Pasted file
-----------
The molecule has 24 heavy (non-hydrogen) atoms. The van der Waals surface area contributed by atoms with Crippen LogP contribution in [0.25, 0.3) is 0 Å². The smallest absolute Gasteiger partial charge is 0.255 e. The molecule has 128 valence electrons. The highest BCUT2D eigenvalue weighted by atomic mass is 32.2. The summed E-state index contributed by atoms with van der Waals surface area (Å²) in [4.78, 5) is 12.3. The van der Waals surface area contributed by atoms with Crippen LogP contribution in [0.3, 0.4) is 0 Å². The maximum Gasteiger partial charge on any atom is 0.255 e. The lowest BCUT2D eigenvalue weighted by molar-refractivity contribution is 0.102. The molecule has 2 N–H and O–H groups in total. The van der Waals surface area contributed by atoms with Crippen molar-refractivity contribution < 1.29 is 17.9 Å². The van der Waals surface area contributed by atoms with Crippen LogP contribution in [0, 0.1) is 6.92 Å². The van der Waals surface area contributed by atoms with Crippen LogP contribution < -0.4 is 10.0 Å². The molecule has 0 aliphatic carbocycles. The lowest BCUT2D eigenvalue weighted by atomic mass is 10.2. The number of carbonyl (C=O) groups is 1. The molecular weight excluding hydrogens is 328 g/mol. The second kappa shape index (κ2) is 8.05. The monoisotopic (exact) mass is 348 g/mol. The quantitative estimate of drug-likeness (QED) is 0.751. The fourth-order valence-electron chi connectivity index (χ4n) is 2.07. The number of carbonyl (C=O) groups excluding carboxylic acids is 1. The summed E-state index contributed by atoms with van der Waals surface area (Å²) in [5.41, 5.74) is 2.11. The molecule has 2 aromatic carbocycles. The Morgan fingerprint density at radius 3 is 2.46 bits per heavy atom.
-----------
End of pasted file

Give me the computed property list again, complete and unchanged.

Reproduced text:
The molecule has 24 heavy (non-hydrogen) atoms. The van der Waals surface area contributed by atoms with Crippen LogP contribution in [0.25, 0.3) is 0 Å². The smallest absolute Gasteiger partial charge is 0.255 e. The molecule has 128 valence electrons. The highest BCUT2D eigenvalue weighted by atomic mass is 32.2. The summed E-state index contributed by atoms with van der Waals surface area (Å²) in [4.78, 5) is 12.3. The van der Waals surface area contributed by atoms with Crippen LogP contribution in [0.3, 0.4) is 0 Å². The maximum Gasteiger partial charge on any atom is 0.255 e. The lowest BCUT2D eigenvalue weighted by molar-refractivity contribution is 0.102. The molecule has 2 N–H and O–H groups in total. The van der Waals surface area contributed by atoms with Crippen molar-refractivity contribution < 1.29 is 17.9 Å². The van der Waals surface area contributed by atoms with Crippen LogP contribution in [0, 0.1) is 6.92 Å². The van der Waals surface area contributed by atoms with Crippen LogP contribution < -0.4 is 10.0 Å². The molecule has 0 aliphatic carbocycles. The lowest BCUT2D eigenvalue weighted by atomic mass is 10.2. The number of carbonyl (C=O) groups is 1. The molecular weight excluding hydrogens is 328 g/mol. The second kappa shape index (κ2) is 8.05. The monoisotopic (exact) mass is 348 g/mol. The quantitative estimate of drug-likeness (QED) is 0.751. The fourth-order valence-electron chi connectivity index (χ4n) is 2.07. The number of carbonyl (C=O) groups excluding carboxylic acids is 1. The summed E-state index contributed by atoms with van der Waals surface area (Å²) in [5.41, 5.74) is 2.11. The molecule has 2 aromatic carbocycles. The Morgan fingerprint density at radius 3 is 2.46 bits per heavy atom.